(2) At or above the fixed proficiency level is the proportion of youth and adults who have achieved at least the minimum proficiency level.

Due to the heterogeneity of performance levels set by national and cross-national assessments, these performance levels will be based on a global competency or skills framework. Once the performance levels are established, the global education community will be able to identify for each country the proportion of youth and adults who achieved at least minimum proficiency level.

Data Sources and Collection Method

This indicator is collected via skills’ assessment surveys of the youth and adult populations. OECD’s Survey of Adult Skills in its Programme for the International Assessment of Adult Competencies (PIAAC), the World Bank’s Skills Towards Employment and Productivity (STEP) measurement programme, and the UIS’s Literacy Assessment and Monitoring Programme (LAMP), all of which are household surveys, are good sources of data for this indicator.  A new Short Literacy Survey (SLS) based on LAMP has recently been developed to offer a less costly and technically demanding option for countries. National surveys of adult literacy and numeracy skills may be additional sources. 

Only PIAAC measures both literacy and numeracy skills. STEP and the newly developed SLS only measure literacy. Both PIAAC and STEP can be put on a common scale as they are linked psychometrically by design.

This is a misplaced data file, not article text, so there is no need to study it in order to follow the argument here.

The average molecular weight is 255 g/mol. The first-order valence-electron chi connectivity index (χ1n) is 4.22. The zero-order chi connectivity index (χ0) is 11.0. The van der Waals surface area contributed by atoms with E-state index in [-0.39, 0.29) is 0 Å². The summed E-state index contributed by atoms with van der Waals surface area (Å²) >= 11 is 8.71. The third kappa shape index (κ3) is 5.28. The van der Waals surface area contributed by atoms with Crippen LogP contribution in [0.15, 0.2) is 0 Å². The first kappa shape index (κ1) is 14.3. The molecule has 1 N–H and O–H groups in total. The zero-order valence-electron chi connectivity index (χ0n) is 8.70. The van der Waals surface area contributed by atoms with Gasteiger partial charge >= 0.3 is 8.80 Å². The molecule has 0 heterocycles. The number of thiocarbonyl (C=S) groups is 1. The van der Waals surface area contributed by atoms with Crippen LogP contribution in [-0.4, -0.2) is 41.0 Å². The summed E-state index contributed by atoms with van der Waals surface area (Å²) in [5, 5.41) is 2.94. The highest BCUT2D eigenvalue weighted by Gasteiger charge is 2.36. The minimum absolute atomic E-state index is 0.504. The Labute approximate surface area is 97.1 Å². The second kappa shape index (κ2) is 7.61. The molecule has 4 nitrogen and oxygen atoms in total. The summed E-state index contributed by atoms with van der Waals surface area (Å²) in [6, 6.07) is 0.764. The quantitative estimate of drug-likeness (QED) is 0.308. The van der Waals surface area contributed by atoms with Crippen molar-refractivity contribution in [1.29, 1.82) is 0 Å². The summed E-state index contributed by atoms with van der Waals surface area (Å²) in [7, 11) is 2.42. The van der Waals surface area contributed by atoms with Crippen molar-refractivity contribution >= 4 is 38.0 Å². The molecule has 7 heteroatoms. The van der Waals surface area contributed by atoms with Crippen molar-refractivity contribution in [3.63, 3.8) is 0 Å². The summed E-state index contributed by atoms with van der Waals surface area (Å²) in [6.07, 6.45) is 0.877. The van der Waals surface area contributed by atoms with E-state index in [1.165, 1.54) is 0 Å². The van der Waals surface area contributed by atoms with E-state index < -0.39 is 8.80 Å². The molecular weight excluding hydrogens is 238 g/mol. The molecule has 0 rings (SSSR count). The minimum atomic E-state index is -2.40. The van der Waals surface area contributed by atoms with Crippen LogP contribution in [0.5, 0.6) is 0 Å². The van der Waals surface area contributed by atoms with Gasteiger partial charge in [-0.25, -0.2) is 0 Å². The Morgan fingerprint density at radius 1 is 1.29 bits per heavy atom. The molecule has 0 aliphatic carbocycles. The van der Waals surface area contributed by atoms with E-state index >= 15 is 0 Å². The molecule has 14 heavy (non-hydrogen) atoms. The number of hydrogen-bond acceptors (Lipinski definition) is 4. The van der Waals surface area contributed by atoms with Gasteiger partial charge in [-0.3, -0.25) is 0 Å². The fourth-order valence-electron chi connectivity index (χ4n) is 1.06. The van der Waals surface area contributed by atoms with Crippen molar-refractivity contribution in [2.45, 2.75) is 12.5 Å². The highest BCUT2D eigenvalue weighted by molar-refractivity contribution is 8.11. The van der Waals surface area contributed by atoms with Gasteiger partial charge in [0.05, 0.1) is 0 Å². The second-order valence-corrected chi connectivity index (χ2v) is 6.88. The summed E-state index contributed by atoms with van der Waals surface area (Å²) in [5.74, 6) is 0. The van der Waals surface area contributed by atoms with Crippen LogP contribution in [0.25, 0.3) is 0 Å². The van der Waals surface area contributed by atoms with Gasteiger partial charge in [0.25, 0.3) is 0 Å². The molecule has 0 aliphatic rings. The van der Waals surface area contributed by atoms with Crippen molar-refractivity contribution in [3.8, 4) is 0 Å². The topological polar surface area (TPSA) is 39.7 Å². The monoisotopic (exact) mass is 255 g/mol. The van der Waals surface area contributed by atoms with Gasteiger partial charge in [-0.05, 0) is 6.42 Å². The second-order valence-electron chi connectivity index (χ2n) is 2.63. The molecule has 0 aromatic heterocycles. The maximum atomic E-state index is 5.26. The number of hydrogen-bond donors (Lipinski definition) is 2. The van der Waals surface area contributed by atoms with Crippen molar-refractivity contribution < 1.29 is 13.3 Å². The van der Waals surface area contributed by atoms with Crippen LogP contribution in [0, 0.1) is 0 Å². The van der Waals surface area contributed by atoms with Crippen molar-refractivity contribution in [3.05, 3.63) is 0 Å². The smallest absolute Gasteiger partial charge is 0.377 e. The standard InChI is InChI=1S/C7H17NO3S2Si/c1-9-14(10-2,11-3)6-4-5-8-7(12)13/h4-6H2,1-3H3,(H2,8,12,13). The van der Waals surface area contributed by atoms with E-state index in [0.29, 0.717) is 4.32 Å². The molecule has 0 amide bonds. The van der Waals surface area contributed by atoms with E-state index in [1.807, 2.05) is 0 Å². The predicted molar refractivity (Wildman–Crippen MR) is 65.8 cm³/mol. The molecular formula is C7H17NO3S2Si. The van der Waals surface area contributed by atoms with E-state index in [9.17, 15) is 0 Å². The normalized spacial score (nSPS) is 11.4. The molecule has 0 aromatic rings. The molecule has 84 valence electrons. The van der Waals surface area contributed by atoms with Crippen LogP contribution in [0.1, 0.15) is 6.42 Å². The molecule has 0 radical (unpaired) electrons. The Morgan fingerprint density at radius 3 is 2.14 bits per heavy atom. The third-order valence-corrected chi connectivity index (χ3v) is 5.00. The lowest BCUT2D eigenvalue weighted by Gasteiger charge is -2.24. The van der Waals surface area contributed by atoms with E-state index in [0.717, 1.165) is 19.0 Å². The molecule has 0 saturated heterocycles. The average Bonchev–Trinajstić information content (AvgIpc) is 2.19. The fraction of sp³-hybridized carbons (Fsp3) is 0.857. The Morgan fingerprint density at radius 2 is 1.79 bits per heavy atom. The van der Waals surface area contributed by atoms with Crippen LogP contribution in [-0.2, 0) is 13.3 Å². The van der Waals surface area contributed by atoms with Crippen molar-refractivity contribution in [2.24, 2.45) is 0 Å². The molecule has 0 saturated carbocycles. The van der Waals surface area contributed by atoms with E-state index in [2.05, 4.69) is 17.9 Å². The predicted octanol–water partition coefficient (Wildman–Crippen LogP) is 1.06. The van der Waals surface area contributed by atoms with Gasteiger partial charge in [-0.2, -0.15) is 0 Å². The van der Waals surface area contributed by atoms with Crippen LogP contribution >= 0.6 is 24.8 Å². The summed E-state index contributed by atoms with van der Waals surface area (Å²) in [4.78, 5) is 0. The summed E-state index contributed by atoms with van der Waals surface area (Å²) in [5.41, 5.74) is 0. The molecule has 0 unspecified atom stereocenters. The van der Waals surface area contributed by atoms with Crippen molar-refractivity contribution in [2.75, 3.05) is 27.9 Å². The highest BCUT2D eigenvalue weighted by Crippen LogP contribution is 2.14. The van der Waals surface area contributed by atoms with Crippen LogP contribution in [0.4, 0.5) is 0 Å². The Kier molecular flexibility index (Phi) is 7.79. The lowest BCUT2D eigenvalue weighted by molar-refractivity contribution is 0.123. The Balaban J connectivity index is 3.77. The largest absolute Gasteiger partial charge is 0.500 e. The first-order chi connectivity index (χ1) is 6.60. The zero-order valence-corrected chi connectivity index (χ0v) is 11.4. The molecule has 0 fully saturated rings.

Method of Computation and Other Methodological Considerations

Computation Method:

This indicator can be calculated by dividing the number of persons aged 15-24 years or 15 years and above achieving at least the minimum fixed level of proficiency in a large-scale representative assessment survey on literacy and/or numeracy, , by the total number of participants of the same age-group who participated in the assessment. 

The proportion of youth and adults who have achieved at least the minimum threshold of proficiency, PMINta,s of the age group a in reference year t, is calculated as follows: 

where

Pta,s is the number of youth or adults in age group a who have achieved at least the minimum proficiency level in domain s in reference year t